View of the church

Kings Clipstone

King Johns Palace Chapels

Newark Archdeaconry

Mansfield Deanery

Introduction

A reference to Clipestune (Clipstone) appears in the 1086 Domesday survey which records, prior to the Norman Conquest, two  Saxons, Osbern and Ulfsig, meaning victory wolf, held possession of the Manor of Clipstone. By 1086 the Lord and tenant-in-chief was Roger de Bully, Busli. When Roger died in around 1098 his son became Lord of this Manor. This soon came into royal possession and the King's Houses (now known as King John’s Palace) was established there in 1164 and remained until after the Richard II’s last visit in 1393. A chapel was first noted as having been constructed at the Palace during the years 1176-80, in advance of a visit by Henry II in 1181.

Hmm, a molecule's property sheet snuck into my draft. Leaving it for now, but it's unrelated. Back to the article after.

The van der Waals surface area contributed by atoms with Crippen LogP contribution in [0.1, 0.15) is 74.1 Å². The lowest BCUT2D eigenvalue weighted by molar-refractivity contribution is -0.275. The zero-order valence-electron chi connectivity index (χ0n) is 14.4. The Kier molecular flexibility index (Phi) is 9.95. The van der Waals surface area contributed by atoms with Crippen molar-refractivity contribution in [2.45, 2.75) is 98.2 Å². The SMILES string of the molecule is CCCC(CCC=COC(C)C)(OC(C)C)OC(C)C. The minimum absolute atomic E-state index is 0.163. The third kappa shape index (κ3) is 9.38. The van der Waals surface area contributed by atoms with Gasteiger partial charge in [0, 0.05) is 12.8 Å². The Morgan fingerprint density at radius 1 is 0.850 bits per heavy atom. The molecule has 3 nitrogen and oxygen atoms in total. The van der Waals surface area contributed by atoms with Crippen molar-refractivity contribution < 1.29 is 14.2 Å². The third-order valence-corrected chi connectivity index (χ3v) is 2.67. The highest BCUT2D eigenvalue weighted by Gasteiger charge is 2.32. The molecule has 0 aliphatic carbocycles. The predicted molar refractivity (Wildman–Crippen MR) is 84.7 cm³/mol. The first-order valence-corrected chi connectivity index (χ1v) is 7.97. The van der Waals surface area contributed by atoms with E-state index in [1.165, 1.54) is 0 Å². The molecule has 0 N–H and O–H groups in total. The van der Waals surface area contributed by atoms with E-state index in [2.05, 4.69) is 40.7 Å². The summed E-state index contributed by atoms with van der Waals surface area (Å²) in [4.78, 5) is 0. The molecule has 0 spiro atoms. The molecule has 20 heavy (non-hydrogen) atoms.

Seven Plantagenet Kings of England visited between 1181-1393, and grants were made over these years for building work. In 1246-47 Henry III built a chapel costing £26 and in 1252 he had the 'Queen's Chapel' and the 'New Chapel' glazed with plain glass and wainscotted.

Edward I built two new chambers with chapels for himself and his queen in 1279-80, at a cost of £435 12s. 6d.  

Following the exchanges of the Manor over the later years when the Crown again took possession, Henry VIII granted in March 1520 the Keepership of the Castle or Manor, and the Park of Clipstone in Sherwood Forest, Nottinghamshire and the pond called Clipstone Damme, to William West, a groom of the Privy Chamber. Some minor plaster work was done during this period but the buildings fell into some decline, and a survey in 1525 reported that several of the chambers had collapsed and the 'Chapell ther is in decay and hath no cuveryng upon it'.

Particular thanks to Bryan Frettsome for research on this entry

No pictures of the chapels are known. The image on this page is a manuscript representation of a church taken from a depiction of Henry II held in the British Library, London.

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